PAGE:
EDITOR’S NOTE — This story is part of Divided America, AP’s ongoing exploration of the economic, social and political divisions in American society.
By David E. Lieb
As Virginia’s only Latino state lawmaker, Alfonso Lopez made it his first order of business to push for a law granting in-state college tuition to immigrants living in the U.S. illegally since childhood.
The bill died in committee.
So Lopez tried again the next year. And the year after that.
Now, in his fifth year in office, Lopez is gearing up for one more attempt in 2017.
“If we had a more diverse (legislature) and more Latinos in the House of Delegates,” he says, “I don’t think it would be as difficult.”
America’s government is much whiter than America itself, and not just in Virginia.
While minorities have made some political gains in recent decades, they remain significantly underrepresented in Congress and nearly every state legislature though they comprise a growing share of the U.S. population, according to an analysis of demographic data by The Associated Press. The disparity in elected representation is especially large for Hispanics, even though they are now the nation’s largest ethnic minority.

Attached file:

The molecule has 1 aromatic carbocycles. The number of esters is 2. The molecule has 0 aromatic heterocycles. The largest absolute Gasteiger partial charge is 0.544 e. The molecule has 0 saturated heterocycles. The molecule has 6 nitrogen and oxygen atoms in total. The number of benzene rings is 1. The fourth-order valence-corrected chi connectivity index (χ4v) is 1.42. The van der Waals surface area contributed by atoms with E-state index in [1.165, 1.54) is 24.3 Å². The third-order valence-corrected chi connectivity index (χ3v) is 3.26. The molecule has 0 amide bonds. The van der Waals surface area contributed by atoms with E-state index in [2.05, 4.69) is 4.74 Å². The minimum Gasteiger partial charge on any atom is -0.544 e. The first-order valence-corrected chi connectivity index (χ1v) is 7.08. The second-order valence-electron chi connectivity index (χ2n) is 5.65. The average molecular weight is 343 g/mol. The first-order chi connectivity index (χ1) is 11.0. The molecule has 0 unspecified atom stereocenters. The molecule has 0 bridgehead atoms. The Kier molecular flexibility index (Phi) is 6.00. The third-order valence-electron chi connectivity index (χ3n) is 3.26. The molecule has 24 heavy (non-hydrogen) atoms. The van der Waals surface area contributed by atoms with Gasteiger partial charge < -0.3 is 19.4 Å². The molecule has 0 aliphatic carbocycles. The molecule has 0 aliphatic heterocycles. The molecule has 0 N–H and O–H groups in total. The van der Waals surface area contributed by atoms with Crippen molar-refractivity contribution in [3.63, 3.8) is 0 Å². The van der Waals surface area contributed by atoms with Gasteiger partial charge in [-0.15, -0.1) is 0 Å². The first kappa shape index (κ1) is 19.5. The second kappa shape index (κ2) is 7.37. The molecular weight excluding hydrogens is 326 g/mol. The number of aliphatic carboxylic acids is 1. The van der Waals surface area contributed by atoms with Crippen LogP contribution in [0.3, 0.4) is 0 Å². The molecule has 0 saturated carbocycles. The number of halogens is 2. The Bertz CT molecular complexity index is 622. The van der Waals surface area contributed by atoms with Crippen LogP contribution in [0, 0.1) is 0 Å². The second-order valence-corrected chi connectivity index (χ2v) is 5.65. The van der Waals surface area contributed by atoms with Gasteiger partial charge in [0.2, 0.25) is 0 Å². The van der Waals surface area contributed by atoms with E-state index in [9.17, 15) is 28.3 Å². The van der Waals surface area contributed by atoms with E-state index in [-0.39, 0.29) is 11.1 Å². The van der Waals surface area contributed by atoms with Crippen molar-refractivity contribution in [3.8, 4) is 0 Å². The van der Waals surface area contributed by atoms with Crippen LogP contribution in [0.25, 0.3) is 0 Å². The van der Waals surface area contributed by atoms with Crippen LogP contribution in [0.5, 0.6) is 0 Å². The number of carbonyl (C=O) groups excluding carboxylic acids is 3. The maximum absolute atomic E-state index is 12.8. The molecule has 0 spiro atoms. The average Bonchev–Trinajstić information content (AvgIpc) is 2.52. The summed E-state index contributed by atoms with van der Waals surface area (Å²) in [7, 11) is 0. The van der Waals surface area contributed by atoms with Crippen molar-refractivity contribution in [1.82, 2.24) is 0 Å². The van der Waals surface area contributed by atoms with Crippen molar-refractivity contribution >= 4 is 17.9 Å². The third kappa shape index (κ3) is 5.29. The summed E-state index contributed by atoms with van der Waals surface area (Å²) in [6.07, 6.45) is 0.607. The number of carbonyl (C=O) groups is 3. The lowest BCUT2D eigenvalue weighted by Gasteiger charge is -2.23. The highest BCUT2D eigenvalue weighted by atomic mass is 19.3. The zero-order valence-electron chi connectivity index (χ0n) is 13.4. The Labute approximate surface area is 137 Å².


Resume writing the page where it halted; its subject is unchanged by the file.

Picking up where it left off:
A lack of political representation can carry real-life consequences, and not only on hot-button immigration issues. State spending for public schools, housing and social programs all can have big implications for minority communities. So can decisions on issues such as criminal justice reform, election laws or the printing of public documents in other languages besides English.
When the people elected don’t look, think, talk or act like the people they represent, it can deepen divisions that naturally exist in the U.S.
Campaining door-to-door in the heavily Latino neighborhoods of south Omaha, Nebraska, first-time legislative candidate Tony Vargas has talked with numerous people afraid to participate in democracy. Some felt shunned or confused when they once attempted to vote. Others have misconceptions about the legal requirements to do so. Some simply believe their vote doesn’t matter.
“You can hear the fear in people’s voices, and you can hear that they feel like less of a member of society, less of an American,” says Vargas, whose parents came to the U.S. from Peru.